(from Sunday)

With a stomach full of delicious Haitian coffee, I turned around under the dome of Manilow’s inn and saw Antoine waiting for me. He grinned his big toothy grin and waved as he sat by the inn’s fountain. It’s Saturday, which means market day. Despite the fact that Bill, Benaja and I have all tried to explain to Antoine that I am happily in another relationship, Antoine doesn’t seem to get it. So we have a date today to go to the market and I can’t refuse because he didn’t really even ask me if I wanted to go.

I take Bill along.

The market is a street market. It stretches along the road that we usually walk to school. But this time it is just filled with people- people selling mangos, fresh meat, fish, soap, beef bouillon cubes, clothes, you name it. People milling through the street- and a few choice motorcycles and also one bulldozer for added effect. Antoine points out various items and tells me the names in Creole. “Zabriko,” he says, pointing to the biggest apricots I’ve ever seen. We buy three of them and head to his backyard, where his sister peels and cuts them for us. I’ve never eaten fresh apricot before so I had no idea they were this enormous- coconut-sized or maybe cantaloupe-sized. But it’s also entirely possible that these are just mondo Haitian apricots. We would never know the difference.

After the market, we head to school. Bill goes to shoot video of this amazing kid who wires his own remote-control cars. He was in the laptop program last year, and even though he doesn’t have a laptop now, he’s still a mechanical genius. “We’ve gotta get this kid a laptop,” Bill says, showing me the footage he took. I nod my head, stunned. I think about if he were in the USA. He’s 15 years old and I’m certain he would already have some killer internship at a lab. Instead he lives just outside of Petite Riviere’s center. He wires these toy cars using the metal from soda cans. He has headlights and tail lights on the cars. But he can only run them every once in a while, because he can’t afford batteries.

Class goes smoothly again. Michena’s group has fallen behind a lesson and they’re still doing lesson 4. Jean Jean (the new leader of Group 2)’s group plugs through lesson 5 and almost finish it entirely. They spend a LOT of time “reviewing” material- and by reviewing I mean going through the entire past lesson all over again for about 30 minutes! At the mentor meeting we talk about how such a long review will never allow them to teach enough class, and they need to cut it down. We also talk about how to encourage kids to help one another. Often there will be one kid who totally gets it, one kid who sort of gets it and one kid that doesn’t get it at all, and they’ll all be sitting right next to each other. By encouraging the children to help each other, they can be a much stronger class.

Although Michena is great outside of class, we’re having a little bit of trouble convincing her to listen to us in class. She likes doing things her way- she tells the students to come an hour earlier and leave an hour earlier, she assigns them extra work, she’s very strict with them. Today she told her students that they were leaving at 12 because she had to do her laundry that day. Unfortunately, we had a very important mentor meeting that day that she knew about, and besides that point, class ran until 12:45. We try to be open to her new ideas but she needs to know that she is taking away from other people’s experiences if she tries to do everything herself. Benaja spoke to her and she ended up coming to our mentor meeting after all. I think she is slowly easing into the idea of this program, and it’s difficult for her to surrender control and be open to the new ideas that Bill and I are presenting. But the “Three Bs” are all pretty confident that she’ll be rolling with our flow in just a couple more short days, because everything else is working extremely well.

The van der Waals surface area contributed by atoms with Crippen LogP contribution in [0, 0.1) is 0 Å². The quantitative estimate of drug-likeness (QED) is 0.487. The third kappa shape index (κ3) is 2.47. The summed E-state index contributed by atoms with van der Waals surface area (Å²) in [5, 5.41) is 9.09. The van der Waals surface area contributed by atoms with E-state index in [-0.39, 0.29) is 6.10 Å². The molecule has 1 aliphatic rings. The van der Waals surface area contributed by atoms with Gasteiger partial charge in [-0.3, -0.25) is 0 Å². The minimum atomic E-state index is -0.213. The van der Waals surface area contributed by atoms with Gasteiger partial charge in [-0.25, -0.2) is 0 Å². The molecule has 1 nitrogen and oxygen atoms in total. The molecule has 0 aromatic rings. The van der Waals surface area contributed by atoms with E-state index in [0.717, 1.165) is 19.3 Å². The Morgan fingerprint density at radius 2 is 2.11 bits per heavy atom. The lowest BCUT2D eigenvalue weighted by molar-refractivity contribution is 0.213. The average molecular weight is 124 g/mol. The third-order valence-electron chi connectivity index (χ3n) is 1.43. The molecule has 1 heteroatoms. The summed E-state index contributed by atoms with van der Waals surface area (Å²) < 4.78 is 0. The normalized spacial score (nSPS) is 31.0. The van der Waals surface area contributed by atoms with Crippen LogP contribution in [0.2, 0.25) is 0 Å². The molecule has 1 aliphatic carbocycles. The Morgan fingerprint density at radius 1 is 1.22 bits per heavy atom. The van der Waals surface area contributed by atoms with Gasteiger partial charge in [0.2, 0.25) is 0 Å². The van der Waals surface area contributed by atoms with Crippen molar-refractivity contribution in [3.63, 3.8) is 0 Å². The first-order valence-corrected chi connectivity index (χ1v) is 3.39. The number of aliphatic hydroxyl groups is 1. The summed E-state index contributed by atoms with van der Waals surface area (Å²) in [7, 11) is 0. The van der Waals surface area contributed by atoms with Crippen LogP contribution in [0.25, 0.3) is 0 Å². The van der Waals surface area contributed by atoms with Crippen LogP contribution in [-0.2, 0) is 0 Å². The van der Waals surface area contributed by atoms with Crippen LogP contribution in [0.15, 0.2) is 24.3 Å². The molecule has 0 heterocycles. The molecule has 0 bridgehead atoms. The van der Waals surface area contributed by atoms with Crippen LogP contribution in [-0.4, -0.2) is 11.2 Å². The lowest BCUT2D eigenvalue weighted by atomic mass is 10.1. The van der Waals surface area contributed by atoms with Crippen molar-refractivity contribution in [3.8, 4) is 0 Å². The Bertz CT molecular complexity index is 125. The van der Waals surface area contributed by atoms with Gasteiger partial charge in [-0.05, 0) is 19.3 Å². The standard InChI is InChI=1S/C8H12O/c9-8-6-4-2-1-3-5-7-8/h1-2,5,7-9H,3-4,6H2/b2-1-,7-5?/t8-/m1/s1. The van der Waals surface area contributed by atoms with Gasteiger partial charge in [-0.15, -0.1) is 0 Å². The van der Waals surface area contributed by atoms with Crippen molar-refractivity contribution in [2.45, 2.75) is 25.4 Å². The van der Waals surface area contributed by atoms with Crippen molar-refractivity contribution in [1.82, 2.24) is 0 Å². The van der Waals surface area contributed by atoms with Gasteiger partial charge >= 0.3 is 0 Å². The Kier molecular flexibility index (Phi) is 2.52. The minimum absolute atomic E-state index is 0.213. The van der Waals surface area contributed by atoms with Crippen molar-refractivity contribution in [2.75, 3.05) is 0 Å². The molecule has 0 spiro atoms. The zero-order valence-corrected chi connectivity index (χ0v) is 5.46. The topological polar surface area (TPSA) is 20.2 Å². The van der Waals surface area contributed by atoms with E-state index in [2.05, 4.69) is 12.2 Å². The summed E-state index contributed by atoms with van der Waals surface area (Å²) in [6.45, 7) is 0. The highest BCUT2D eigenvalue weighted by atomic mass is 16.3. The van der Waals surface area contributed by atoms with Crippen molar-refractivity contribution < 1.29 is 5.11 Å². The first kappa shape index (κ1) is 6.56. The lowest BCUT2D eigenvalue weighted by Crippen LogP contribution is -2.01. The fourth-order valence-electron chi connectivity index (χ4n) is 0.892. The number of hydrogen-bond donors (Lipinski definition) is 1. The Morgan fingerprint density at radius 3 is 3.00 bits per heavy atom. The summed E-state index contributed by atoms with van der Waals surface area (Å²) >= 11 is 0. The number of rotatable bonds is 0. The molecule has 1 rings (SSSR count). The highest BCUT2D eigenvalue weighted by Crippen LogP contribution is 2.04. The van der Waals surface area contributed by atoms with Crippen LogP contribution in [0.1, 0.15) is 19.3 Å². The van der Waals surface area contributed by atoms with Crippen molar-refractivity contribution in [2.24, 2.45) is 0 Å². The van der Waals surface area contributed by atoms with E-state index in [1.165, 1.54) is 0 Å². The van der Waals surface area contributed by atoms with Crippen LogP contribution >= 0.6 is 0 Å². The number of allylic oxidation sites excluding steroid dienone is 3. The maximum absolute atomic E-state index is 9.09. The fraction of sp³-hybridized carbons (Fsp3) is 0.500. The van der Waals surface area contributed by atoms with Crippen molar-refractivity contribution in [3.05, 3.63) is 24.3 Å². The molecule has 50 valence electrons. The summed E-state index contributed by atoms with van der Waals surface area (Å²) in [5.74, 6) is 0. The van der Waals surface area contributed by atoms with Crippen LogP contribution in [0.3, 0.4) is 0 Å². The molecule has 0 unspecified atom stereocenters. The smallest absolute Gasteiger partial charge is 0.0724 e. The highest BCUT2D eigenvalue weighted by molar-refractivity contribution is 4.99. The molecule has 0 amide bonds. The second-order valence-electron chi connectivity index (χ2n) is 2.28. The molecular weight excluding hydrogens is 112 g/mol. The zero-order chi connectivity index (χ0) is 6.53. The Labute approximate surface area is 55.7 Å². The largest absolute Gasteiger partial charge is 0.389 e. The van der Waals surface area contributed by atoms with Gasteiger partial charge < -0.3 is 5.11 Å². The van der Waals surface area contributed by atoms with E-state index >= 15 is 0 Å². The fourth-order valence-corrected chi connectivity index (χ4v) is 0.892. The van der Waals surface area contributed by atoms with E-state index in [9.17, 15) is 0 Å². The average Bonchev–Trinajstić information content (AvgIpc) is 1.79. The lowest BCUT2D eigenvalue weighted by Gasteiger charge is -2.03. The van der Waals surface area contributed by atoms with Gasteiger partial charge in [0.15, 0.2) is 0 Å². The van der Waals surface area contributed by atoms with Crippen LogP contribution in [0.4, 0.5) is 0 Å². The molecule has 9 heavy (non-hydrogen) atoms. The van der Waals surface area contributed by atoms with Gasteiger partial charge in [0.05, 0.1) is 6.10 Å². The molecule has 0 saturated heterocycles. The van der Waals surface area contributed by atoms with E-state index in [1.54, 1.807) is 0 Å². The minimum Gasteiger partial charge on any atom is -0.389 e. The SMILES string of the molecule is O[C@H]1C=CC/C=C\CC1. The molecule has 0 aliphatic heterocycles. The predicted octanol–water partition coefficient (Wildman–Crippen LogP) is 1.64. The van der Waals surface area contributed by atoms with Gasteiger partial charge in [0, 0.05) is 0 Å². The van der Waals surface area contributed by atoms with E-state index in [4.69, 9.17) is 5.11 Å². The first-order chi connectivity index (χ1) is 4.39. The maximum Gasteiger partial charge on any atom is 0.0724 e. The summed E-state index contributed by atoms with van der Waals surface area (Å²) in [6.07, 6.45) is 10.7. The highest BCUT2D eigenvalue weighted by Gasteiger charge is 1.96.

Bill had a fabulous idea today of creating a sort of lending library with the extra 20 laptops from last year’s pilot that are currently sitting in the principal’s office. He wasn’t very keen on the kids taking the laptops home but after three classes everything is still going very smoothly in that regard. On Monday, at the mentor meeting that we hope he will attend, we’re going to talk to him about letting us develop this library. One of the mentors can take the helm. The basic idea is that students who don’t have computers can sign them out at this library and take them home. A way to get Bill’s genius kid using a laptop even though his pilot was over last year.

Alan and Pepe were here today- it was great to see them. One of the new mentors, Cassandra, was not. Another new mentor, Sheila, came quite late to class. We know that Pepe had a funeral to go to and Alan’s father is very, very sick, so we excused them. But we did talk about the fact that mentors need to be coming to class everyday or it doesn’t make sense to pay them for the classes they don’t come to. The program is short and we need them to be there. We can’t be having only four mentors in each group per day (which is what it’s been for a while now).

After class, it was horribly hot, so after some delicious all-sugar-no-high fructose corn syrup-Cokes, and after checking with Manilow to be sure we could have a repair class at his inn tomorrow and that our mentors could use his internet free of charge once per week in order to send Waveplace updates (he said yes to both), Michena, Ben, Bill, Antoine, Pepe and I hit the OCEAN! We swam for at least an hour. At one point, Antoine found the skull of a bull in the water! He picked it up by the horn and we all laughed hysterically. Then Benaja found a mango and we played catch in the water until that mango was ripped to shreds.

Tonight we have plans to go out dancing. I don’t know if it’s true, but I certainly wouldn’t mind.

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